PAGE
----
Oil crash is killing more American jobs

Get ready for $2 gas
Get ready for $2 gas

Big Oil is handing out more pink slips as it grapples with a world of cheap oil.

ConocoPhillips (COP), one of America's largest energy companies, disclosed plans on Tuesday to cut about 1,800 jobs. The biggest chunk of layoffs will take place in North America, including more than 500 just in Houston.

The oil giant cited a "dramatic downturn" rippling through the industry for the cuts.

The tumble in oil prices has been great for American car drivers, but energy workers have been hit hard.

A massive glut in oil has caused prices to plunge from over $100 a barrel last year to as low as $38 last week. Prices remain extremely volatile, making it difficult for energy companies to plan for the future. Companies of all stripes have significantly slashed spending.

Despite a recent rebound in prices, few anticipate a return to triple-digit prices for at least several years.

Related: Crude oil prices dive 7%, back away from $50

Thousands of oil jobs have disappeared

ConocoPhillips joins a long list of oil companies that have laid off workers.

Between June 2014 and April, American companies have disclosed more than 51,000 job cuts directly attributed to falling oil prices, according to outplacement firm Challenger, Gray & Christmas.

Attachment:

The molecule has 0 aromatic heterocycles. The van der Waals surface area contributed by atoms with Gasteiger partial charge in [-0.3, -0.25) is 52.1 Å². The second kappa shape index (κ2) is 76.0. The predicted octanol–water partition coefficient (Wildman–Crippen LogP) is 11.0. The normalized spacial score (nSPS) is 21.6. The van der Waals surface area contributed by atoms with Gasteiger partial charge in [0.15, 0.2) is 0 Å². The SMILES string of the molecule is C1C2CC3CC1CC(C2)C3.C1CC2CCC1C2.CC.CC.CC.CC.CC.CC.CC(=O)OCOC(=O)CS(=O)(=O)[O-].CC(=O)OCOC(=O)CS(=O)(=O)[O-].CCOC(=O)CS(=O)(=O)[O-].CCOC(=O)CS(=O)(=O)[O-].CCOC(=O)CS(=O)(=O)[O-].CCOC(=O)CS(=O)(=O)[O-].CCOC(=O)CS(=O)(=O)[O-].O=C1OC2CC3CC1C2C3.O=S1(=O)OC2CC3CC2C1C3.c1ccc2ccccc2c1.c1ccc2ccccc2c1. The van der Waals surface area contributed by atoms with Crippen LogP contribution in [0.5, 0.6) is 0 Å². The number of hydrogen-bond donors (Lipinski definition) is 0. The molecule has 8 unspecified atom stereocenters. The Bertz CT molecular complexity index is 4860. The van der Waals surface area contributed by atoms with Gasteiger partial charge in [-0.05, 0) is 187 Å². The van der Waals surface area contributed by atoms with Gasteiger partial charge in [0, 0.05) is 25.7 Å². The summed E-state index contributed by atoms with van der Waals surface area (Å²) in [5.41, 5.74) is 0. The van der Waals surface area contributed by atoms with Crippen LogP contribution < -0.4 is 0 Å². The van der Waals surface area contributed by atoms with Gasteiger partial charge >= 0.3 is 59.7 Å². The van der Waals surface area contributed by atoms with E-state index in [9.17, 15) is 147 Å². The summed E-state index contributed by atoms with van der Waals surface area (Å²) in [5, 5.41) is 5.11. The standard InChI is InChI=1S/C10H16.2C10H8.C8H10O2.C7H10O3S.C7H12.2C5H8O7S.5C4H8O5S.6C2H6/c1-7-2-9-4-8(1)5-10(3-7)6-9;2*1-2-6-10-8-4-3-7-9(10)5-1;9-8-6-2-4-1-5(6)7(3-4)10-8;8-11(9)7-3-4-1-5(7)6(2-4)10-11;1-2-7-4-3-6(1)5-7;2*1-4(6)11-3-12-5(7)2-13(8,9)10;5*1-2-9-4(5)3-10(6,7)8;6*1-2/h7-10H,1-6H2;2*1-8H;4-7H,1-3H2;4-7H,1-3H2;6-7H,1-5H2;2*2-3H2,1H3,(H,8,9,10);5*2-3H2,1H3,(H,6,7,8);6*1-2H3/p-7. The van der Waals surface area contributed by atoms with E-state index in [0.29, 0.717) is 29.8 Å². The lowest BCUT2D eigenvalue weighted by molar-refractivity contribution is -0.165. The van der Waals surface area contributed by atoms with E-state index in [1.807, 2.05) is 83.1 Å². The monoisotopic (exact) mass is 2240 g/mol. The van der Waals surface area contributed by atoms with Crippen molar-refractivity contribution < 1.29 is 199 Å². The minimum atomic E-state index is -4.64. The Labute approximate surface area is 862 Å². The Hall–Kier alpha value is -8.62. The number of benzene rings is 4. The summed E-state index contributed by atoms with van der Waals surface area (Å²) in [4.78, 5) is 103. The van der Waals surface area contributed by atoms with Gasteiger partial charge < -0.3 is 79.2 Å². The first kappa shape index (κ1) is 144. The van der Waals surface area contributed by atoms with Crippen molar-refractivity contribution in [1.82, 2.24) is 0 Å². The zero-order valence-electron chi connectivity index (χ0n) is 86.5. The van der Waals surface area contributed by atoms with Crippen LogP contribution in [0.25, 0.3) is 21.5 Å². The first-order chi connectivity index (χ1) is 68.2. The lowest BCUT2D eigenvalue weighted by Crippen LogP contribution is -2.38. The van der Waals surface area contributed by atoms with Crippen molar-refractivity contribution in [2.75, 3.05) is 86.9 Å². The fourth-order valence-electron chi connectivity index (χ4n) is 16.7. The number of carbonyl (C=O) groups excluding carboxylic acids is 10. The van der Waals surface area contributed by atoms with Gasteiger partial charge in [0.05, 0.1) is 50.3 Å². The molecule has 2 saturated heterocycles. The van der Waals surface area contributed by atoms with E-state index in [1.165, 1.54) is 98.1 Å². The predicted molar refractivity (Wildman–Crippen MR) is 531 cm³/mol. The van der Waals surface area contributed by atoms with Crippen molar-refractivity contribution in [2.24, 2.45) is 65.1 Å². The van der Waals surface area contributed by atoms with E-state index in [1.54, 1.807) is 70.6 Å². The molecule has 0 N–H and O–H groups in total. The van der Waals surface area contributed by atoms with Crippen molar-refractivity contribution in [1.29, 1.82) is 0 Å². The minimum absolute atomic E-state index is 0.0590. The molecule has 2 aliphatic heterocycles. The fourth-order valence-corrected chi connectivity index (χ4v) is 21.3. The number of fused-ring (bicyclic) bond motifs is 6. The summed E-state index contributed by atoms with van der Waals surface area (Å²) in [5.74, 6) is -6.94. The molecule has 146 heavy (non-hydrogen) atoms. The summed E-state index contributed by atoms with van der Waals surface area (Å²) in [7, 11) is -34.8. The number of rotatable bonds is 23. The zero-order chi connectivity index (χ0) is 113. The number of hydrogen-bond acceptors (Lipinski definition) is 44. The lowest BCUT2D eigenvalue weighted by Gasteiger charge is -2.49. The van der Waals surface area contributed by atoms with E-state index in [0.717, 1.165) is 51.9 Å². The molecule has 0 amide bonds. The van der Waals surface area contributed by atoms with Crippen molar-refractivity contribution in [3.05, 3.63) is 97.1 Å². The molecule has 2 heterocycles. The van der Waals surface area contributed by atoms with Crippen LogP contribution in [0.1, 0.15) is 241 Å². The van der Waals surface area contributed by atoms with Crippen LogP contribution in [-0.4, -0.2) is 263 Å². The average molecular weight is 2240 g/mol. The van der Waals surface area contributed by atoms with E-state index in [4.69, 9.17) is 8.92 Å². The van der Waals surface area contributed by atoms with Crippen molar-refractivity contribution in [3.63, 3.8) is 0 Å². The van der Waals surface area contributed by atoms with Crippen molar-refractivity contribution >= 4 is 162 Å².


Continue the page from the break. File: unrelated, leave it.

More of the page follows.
Oilfield services companies have been among the most aggressive to reduce headcount, with Schlumberger (SLB), Baker Hughes (BHI) and Halliburton (HAL) each announcing mass layoffs. Some energy workers who have kept their jobs have been forced to accept lower pay.

Related: Cheap oil is killing my job

Big Oil cuts spending

ConocoPhillips said its layoffs represent about 10% of the company's global workforce. It said the moves are "necessary to become a stronger, more competitive company" in light of the oil price crash.

Like other oil companies, Conoco has also sought to stem the bleeding by cutting spending and future deepwater exploration programs.

Shares of Conoco fell over 3% on Tuesday amid a broad selloff on Wall Street and within the energy sector. The company's stock is down more than 40% over the past year.

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